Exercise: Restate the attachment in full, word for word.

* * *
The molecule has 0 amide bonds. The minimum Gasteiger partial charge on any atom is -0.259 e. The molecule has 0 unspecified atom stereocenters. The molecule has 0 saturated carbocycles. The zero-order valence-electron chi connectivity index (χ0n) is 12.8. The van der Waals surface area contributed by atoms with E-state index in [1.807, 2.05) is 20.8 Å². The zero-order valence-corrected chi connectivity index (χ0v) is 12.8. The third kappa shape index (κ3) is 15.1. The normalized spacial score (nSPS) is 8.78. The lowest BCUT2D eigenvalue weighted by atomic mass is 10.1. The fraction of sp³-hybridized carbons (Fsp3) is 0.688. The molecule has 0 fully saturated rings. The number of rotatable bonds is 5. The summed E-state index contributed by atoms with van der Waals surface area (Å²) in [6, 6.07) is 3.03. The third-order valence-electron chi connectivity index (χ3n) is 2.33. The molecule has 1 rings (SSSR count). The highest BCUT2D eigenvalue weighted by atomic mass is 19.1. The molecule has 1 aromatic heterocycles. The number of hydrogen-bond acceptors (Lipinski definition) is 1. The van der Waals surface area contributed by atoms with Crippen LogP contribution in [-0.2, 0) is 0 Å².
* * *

The molecule has 0 amide bonds. The minimum Gasteiger partial charge on any atom is -0.259 e. The molecule has 0 unspecified atom stereocenters. The molecule has 0 saturated carbocycles. The zero-order valence-electron chi connectivity index (χ0n) is 12.8. The van der Waals surface area contributed by atoms with E-state index in [1.807, 2.05) is 20.8 Å². The zero-order valence-corrected chi connectivity index (χ0v) is 12.8. The third kappa shape index (κ3) is 15.1. The normalized spacial score (nSPS) is 8.78. The lowest BCUT2D eigenvalue weighted by atomic mass is 10.1. The fraction of sp³-hybridized carbons (Fsp3) is 0.688. The molecule has 0 fully saturated rings. The number of rotatable bonds is 5. The summed E-state index contributed by atoms with van der Waals surface area (Å²) in [6, 6.07) is 3.03. The third-order valence-electron chi connectivity index (χ3n) is 2.33. The molecule has 1 rings (SSSR count). The highest BCUT2D eigenvalue weighted by atomic mass is 19.1. The molecule has 1 aromatic heterocycles. The number of hydrogen-bond acceptors (Lipinski definition) is 1. The van der Waals surface area contributed by atoms with Crippen LogP contribution in [-0.2, 0) is 0 Å².